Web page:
Usually, Native Americans were duped out of their allotments or were required to sell their property in order to pay bills and provide for their families. Because of that, the Indians were not “Americanized” and were routinely unable to become self-supporting farmers or ranchers, as the makers of the policy had desired. Aside from that it produced resentment among Indians for the U.S. government, as the allotment process often destroyed land that was the spiritual and cultural centre of their activities.
Native American Culture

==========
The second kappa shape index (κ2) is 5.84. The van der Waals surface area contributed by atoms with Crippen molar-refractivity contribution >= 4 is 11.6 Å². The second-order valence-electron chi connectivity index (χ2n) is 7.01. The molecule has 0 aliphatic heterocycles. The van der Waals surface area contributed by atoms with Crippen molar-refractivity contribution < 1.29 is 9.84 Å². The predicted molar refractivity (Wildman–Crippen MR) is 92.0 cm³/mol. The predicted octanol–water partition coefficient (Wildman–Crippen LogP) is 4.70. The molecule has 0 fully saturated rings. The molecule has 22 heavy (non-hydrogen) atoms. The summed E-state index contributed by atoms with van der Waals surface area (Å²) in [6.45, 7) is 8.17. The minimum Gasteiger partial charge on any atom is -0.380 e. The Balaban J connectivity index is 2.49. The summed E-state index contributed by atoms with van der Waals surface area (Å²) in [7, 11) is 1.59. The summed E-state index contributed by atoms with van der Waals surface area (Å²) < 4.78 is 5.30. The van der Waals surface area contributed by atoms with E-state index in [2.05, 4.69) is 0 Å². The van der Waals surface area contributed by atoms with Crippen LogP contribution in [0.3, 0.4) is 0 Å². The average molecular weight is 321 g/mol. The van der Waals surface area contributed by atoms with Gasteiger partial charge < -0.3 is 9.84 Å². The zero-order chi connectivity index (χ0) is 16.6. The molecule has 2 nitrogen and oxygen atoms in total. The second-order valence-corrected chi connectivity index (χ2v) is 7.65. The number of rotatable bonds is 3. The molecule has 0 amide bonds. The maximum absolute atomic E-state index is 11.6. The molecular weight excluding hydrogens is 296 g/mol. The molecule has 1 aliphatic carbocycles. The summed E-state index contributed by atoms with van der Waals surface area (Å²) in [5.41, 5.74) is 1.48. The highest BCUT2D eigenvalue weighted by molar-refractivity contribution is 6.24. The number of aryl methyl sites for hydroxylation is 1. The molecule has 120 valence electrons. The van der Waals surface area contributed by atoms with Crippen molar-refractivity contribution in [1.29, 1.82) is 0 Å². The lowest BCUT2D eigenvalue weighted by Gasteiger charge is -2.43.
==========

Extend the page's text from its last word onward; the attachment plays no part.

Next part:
Between 1850 and 1900, life for Native Americans changed tremendously. Through U.S. government policies, American Indians were forced from their housing because their native lands were parceled out. The Plains, which they had previously roamed without limits, were now inhabited with white settlers.
The Upshot of the Indian Wars
Over all these years the Indians have been cheated out of their territory, food and way of living, as the federal government’s Indian regulations coerced them into reservations and tried to “Americanize” them. Many American Indian bands did not make it through relocation, assimilation and military loss; by 1890 the Native American population was lowered to less than 250,000 persons. As a result of decades of discriminatory and ruthless policies implemented by the United States authorities between 1850 and 1900, life for the American Indians was altered forever.
[google-map location=”Merritt NC”